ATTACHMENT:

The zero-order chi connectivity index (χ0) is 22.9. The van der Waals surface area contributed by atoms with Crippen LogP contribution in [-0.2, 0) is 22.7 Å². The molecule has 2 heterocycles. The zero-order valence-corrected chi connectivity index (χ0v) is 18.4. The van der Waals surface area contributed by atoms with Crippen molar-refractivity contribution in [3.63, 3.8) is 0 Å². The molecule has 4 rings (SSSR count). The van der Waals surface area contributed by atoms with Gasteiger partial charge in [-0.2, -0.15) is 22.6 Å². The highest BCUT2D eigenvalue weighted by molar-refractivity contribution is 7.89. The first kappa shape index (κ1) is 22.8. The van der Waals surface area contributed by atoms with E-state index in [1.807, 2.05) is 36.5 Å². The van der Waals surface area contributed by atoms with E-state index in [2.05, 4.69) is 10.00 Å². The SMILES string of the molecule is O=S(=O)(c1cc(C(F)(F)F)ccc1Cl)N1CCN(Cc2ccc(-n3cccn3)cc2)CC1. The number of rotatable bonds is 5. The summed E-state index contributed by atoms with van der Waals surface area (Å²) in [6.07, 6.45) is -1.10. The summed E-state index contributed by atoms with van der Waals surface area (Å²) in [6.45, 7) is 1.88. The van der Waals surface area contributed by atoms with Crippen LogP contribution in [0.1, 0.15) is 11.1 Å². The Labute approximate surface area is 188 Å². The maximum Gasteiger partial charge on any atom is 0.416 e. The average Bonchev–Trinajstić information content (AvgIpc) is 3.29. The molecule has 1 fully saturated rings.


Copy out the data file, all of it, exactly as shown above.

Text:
The zero-order chi connectivity index (χ0) is 22.9. The van der Waals surface area contributed by atoms with Crippen LogP contribution in [-0.2, 0) is 22.7 Å². The molecule has 2 heterocycles. The zero-order valence-corrected chi connectivity index (χ0v) is 18.4. The van der Waals surface area contributed by atoms with Crippen molar-refractivity contribution in [3.63, 3.8) is 0 Å². The molecule has 4 rings (SSSR count). The van der Waals surface area contributed by atoms with Gasteiger partial charge in [-0.2, -0.15) is 22.6 Å². The highest BCUT2D eigenvalue weighted by molar-refractivity contribution is 7.89. The first kappa shape index (κ1) is 22.8. The van der Waals surface area contributed by atoms with E-state index in [1.807, 2.05) is 36.5 Å². The van der Waals surface area contributed by atoms with E-state index in [2.05, 4.69) is 10.00 Å². The SMILES string of the molecule is O=S(=O)(c1cc(C(F)(F)F)ccc1Cl)N1CCN(Cc2ccc(-n3cccn3)cc2)CC1. The number of rotatable bonds is 5. The summed E-state index contributed by atoms with van der Waals surface area (Å²) in [6.07, 6.45) is -1.10. The summed E-state index contributed by atoms with van der Waals surface area (Å²) in [6.45, 7) is 1.88. The van der Waals surface area contributed by atoms with Crippen LogP contribution in [0.1, 0.15) is 11.1 Å². The Labute approximate surface area is 188 Å². The maximum Gasteiger partial charge on any atom is 0.416 e. The average Bonchev–Trinajstić information content (AvgIpc) is 3.29. The molecule has 1 fully saturated rings.